My life has changed in the last year and a half. This became clearer than ever as I visited my friend, Brye, this past weekend. She has been my closest friend since grade school and after many twists and turns in her own life, she finds herself the single mother of an 8 year old girl and a 5 year old boy. We laughed about the fact that, suddenly, I too am the step-mother of two kids who are the same ages. But now I also have The Lorax. This last fact is, above all, humorous to her and her family as I've historically never been able to take care of myself. But Brye put her finger on something when she said, "SR has done it all before so he can tell you what to worry about and what you need to do to take care of a baby." This, for sure, has made all the difference and certainly has resulted in The Bois being a calm, happy baby.
We ate the best bowl of pasta I've ever had, courtesy of Brye's dad, with a little red wine.
The next morning I scouted out a trail on a local map. It was part of The Ice Age Trail (famous in ultra circles because of the race with it's name), a thousand-mile footpath entirely within the state of Wisconsin. No bikes or horses allowed. It's absolutely astounding that such a thing exists, maintained cooperatively by local groups, and simply dedicated to the state's geological history. It seems like something that would be in Denmark, and not in The United States. And, to be sure, people are fighting feverishly against it, not wanting such a path to get in the way of their McMansions and gourmet Italian grocery store chains. The last part of my run was cut off by the building of new suburban things. Little do they know what they're destroying.
Up until that point, it was a glorious, spiritual run through fields and forests, over bridges, marshes and paths through overgrown long grass. (Should I mention all the poison ivy? I had a suspicion I didn't react to the stuff, but after falling into a plant of it, I'm happily convinced.) It was just me and my water bottle belt. I ran into no one else on the path except for the brief section when it goes through a park. I felt so strong and happy. As has become routine on long runs, I went through every possible emotion over the course of 3.5 hours, including bringing myself to tears.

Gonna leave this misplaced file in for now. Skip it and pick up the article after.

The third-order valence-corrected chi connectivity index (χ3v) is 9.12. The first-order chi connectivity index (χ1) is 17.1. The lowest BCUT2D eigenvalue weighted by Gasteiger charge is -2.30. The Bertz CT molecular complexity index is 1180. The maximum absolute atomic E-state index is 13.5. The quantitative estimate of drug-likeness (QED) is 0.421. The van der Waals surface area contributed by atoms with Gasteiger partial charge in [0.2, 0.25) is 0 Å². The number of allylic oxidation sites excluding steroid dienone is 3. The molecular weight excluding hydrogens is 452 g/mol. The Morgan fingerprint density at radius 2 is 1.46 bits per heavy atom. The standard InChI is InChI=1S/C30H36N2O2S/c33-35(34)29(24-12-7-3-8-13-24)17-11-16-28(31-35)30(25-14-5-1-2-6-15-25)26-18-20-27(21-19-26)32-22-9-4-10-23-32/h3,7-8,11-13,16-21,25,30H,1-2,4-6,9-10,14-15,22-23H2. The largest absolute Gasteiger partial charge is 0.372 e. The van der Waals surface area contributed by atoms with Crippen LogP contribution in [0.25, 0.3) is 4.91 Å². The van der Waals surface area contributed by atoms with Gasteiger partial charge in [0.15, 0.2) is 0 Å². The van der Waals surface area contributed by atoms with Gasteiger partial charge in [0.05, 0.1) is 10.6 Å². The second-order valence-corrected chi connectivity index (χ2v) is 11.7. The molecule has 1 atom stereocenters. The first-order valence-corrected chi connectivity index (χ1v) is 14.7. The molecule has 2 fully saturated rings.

By the end, I felt like a creature, just existing in the beautiful prairie land. But much like the Dire Wolf 12,000 years earlier, I wanted my mate. But SR was working in an ER far away. I knew once he heard about me finding a new trail, he'd feel as if I'd cheated on him. And that's exactly what he said.
I went to my parent's house to find them playing with The Bois. I went for a long swim in the nearby lake. I thought of how much I wanted SR to be there with me.
I sometimes still can't believe we've found each other. I used to say we fit together like puzzle pieces. And I still feel that way. Before I met SR, I thought I knew what love was, but I was wrong. All I can say is when you find it, you'll know.
Running Song of The Day: The Story by Brandi Carlile
Photo from Mount Royal, Frisco, Colorado.
"Children are fascinated by the ordinary and can spend timeless moments watching sunlight play with dust. Their restlessness they learn from you. It is you who are thinking of there when you are here. It is you who thinks of then instead of now. Stop. Let your children become the teachers and you the student" - William Martin